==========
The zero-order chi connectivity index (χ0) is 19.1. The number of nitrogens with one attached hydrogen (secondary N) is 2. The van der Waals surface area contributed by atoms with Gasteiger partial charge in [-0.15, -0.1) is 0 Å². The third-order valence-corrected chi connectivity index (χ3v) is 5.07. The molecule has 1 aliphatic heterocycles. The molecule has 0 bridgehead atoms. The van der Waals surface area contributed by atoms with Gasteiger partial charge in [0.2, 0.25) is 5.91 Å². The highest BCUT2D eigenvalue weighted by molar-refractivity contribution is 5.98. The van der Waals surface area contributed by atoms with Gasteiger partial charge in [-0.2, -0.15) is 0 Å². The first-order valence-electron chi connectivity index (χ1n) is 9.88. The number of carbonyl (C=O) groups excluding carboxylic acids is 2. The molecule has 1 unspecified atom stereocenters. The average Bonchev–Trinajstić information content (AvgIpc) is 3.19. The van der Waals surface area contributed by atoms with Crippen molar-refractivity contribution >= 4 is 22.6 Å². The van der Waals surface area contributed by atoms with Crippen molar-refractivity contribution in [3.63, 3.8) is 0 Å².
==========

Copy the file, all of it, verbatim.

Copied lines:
The zero-order chi connectivity index (χ0) is 19.1. The number of nitrogens with one attached hydrogen (secondary N) is 2. The van der Waals surface area contributed by atoms with Gasteiger partial charge in [-0.15, -0.1) is 0 Å². The third-order valence-corrected chi connectivity index (χ3v) is 5.07. The molecule has 1 aliphatic heterocycles. The molecule has 0 bridgehead atoms. The van der Waals surface area contributed by atoms with Gasteiger partial charge in [0.2, 0.25) is 5.91 Å². The highest BCUT2D eigenvalue weighted by molar-refractivity contribution is 5.98. The van der Waals surface area contributed by atoms with Gasteiger partial charge in [-0.2, -0.15) is 0 Å². The first-order valence-electron chi connectivity index (χ1n) is 9.88. The number of carbonyl (C=O) groups excluding carboxylic acids is 2. The molecule has 1 unspecified atom stereocenters. The average Bonchev–Trinajstić information content (AvgIpc) is 3.19. The van der Waals surface area contributed by atoms with Crippen molar-refractivity contribution >= 4 is 22.6 Å². The van der Waals surface area contributed by atoms with Crippen molar-refractivity contribution in [3.63, 3.8) is 0 Å².